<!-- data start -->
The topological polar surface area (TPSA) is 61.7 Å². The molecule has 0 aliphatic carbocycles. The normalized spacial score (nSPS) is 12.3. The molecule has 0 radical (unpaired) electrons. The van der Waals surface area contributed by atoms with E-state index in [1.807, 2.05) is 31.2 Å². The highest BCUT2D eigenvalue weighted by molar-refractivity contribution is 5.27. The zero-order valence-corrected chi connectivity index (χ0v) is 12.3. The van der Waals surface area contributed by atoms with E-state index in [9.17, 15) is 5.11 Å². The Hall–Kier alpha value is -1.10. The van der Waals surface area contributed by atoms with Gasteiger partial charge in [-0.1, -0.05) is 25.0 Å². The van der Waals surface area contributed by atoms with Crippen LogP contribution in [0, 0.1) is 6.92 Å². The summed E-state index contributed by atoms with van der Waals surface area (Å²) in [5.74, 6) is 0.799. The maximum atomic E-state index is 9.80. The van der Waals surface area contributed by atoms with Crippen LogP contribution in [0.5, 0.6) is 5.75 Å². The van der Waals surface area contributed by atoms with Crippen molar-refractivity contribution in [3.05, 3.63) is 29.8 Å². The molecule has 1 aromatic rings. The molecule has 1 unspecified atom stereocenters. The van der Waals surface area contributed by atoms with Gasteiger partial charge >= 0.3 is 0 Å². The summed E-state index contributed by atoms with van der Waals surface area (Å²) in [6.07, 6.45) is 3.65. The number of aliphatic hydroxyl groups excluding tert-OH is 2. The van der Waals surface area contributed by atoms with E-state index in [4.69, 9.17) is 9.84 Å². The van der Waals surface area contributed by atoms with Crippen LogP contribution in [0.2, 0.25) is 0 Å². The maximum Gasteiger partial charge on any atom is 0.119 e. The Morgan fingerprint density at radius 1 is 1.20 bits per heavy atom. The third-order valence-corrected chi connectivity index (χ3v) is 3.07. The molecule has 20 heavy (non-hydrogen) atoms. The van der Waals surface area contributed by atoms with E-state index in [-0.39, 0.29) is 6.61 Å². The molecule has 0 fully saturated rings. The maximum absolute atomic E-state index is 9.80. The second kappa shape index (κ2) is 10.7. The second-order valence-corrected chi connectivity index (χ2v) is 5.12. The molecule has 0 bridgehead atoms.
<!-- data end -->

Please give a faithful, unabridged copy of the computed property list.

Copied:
The topological polar surface area (TPSA) is 61.7 Å². The molecule has 0 aliphatic carbocycles. The normalized spacial score (nSPS) is 12.3. The molecule has 0 radical (unpaired) electrons. The van der Waals surface area contributed by atoms with E-state index in [1.807, 2.05) is 31.2 Å². The highest BCUT2D eigenvalue weighted by molar-refractivity contribution is 5.27. The zero-order valence-corrected chi connectivity index (χ0v) is 12.3. The van der Waals surface area contributed by atoms with E-state index in [9.17, 15) is 5.11 Å². The Hall–Kier alpha value is -1.10. The van der Waals surface area contributed by atoms with Gasteiger partial charge in [-0.1, -0.05) is 25.0 Å². The van der Waals surface area contributed by atoms with Crippen LogP contribution in [0, 0.1) is 6.92 Å². The summed E-state index contributed by atoms with van der Waals surface area (Å²) in [5.74, 6) is 0.799. The maximum atomic E-state index is 9.80. The van der Waals surface area contributed by atoms with Crippen LogP contribution in [0.5, 0.6) is 5.75 Å². The van der Waals surface area contributed by atoms with Crippen molar-refractivity contribution in [3.05, 3.63) is 29.8 Å². The molecule has 1 aromatic rings. The molecule has 1 unspecified atom stereocenters. The van der Waals surface area contributed by atoms with Gasteiger partial charge >= 0.3 is 0 Å². The summed E-state index contributed by atoms with van der Waals surface area (Å²) in [6.07, 6.45) is 3.65. The number of aliphatic hydroxyl groups excluding tert-OH is 2. The van der Waals surface area contributed by atoms with E-state index in [4.69, 9.17) is 9.84 Å². The van der Waals surface area contributed by atoms with Crippen LogP contribution in [0.2, 0.25) is 0 Å². The maximum Gasteiger partial charge on any atom is 0.119 e. The Morgan fingerprint density at radius 1 is 1.20 bits per heavy atom. The third-order valence-corrected chi connectivity index (χ3v) is 3.07. The molecule has 20 heavy (non-hydrogen) atoms. The van der Waals surface area contributed by atoms with E-state index in [-0.39, 0.29) is 6.61 Å². The molecule has 0 fully saturated rings. The maximum absolute atomic E-state index is 9.80. The second kappa shape index (κ2) is 10.7. The second-order valence-corrected chi connectivity index (χ2v) is 5.12. The molecule has 0 bridgehead atoms.